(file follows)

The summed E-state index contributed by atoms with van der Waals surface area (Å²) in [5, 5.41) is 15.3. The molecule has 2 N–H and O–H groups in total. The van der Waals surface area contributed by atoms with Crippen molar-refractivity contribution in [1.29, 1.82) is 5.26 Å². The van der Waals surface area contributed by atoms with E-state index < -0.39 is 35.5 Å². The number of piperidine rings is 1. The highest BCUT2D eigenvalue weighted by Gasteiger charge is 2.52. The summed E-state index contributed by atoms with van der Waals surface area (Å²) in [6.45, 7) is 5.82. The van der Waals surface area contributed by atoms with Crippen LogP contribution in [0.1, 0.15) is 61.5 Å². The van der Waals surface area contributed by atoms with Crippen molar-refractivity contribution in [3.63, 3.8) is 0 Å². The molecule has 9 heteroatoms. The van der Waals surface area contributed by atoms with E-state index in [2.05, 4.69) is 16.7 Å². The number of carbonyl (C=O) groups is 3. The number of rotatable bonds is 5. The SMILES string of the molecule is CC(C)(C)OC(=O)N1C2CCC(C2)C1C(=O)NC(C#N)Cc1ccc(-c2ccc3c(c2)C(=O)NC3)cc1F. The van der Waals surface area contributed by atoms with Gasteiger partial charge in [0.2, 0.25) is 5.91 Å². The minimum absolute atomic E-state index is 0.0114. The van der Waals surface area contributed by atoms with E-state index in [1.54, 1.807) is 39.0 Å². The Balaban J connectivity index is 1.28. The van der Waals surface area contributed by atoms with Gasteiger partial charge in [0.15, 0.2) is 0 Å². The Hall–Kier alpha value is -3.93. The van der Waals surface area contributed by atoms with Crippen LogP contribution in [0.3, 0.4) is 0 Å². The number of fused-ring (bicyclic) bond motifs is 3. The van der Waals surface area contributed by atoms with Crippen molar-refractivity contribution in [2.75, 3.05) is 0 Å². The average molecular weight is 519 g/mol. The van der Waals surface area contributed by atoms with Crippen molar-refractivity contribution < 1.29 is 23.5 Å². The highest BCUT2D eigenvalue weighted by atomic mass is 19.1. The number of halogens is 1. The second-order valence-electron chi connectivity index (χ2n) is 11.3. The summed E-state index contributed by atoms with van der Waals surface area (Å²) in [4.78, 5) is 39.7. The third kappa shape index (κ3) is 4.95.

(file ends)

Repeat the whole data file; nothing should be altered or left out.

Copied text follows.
The summed E-state index contributed by atoms with van der Waals surface area (Å²) in [5, 5.41) is 15.3. The molecule has 2 N–H and O–H groups in total. The van der Waals surface area contributed by atoms with Crippen molar-refractivity contribution in [1.29, 1.82) is 5.26 Å². The van der Waals surface area contributed by atoms with E-state index < -0.39 is 35.5 Å². The number of piperidine rings is 1. The highest BCUT2D eigenvalue weighted by Gasteiger charge is 2.52. The summed E-state index contributed by atoms with van der Waals surface area (Å²) in [6.45, 7) is 5.82. The van der Waals surface area contributed by atoms with Crippen LogP contribution in [0.1, 0.15) is 61.5 Å². The van der Waals surface area contributed by atoms with Crippen molar-refractivity contribution in [3.63, 3.8) is 0 Å². The molecule has 9 heteroatoms. The van der Waals surface area contributed by atoms with E-state index in [2.05, 4.69) is 16.7 Å². The number of carbonyl (C=O) groups is 3. The number of rotatable bonds is 5. The SMILES string of the molecule is CC(C)(C)OC(=O)N1C2CCC(C2)C1C(=O)NC(C#N)Cc1ccc(-c2ccc3c(c2)C(=O)NC3)cc1F. The van der Waals surface area contributed by atoms with Gasteiger partial charge in [0.2, 0.25) is 5.91 Å². The minimum absolute atomic E-state index is 0.0114. The van der Waals surface area contributed by atoms with E-state index in [1.54, 1.807) is 39.0 Å². The Balaban J connectivity index is 1.28. The van der Waals surface area contributed by atoms with Gasteiger partial charge in [0.15, 0.2) is 0 Å². The Hall–Kier alpha value is -3.93. The van der Waals surface area contributed by atoms with Crippen LogP contribution in [0.3, 0.4) is 0 Å². The number of fused-ring (bicyclic) bond motifs is 3. The van der Waals surface area contributed by atoms with Crippen molar-refractivity contribution in [2.75, 3.05) is 0 Å². The average molecular weight is 519 g/mol. The van der Waals surface area contributed by atoms with Crippen molar-refractivity contribution < 1.29 is 23.5 Å². The highest BCUT2D eigenvalue weighted by atomic mass is 19.1. The number of halogens is 1. The second-order valence-electron chi connectivity index (χ2n) is 11.3. The summed E-state index contributed by atoms with van der Waals surface area (Å²) in [4.78, 5) is 39.7. The third kappa shape index (κ3) is 4.95.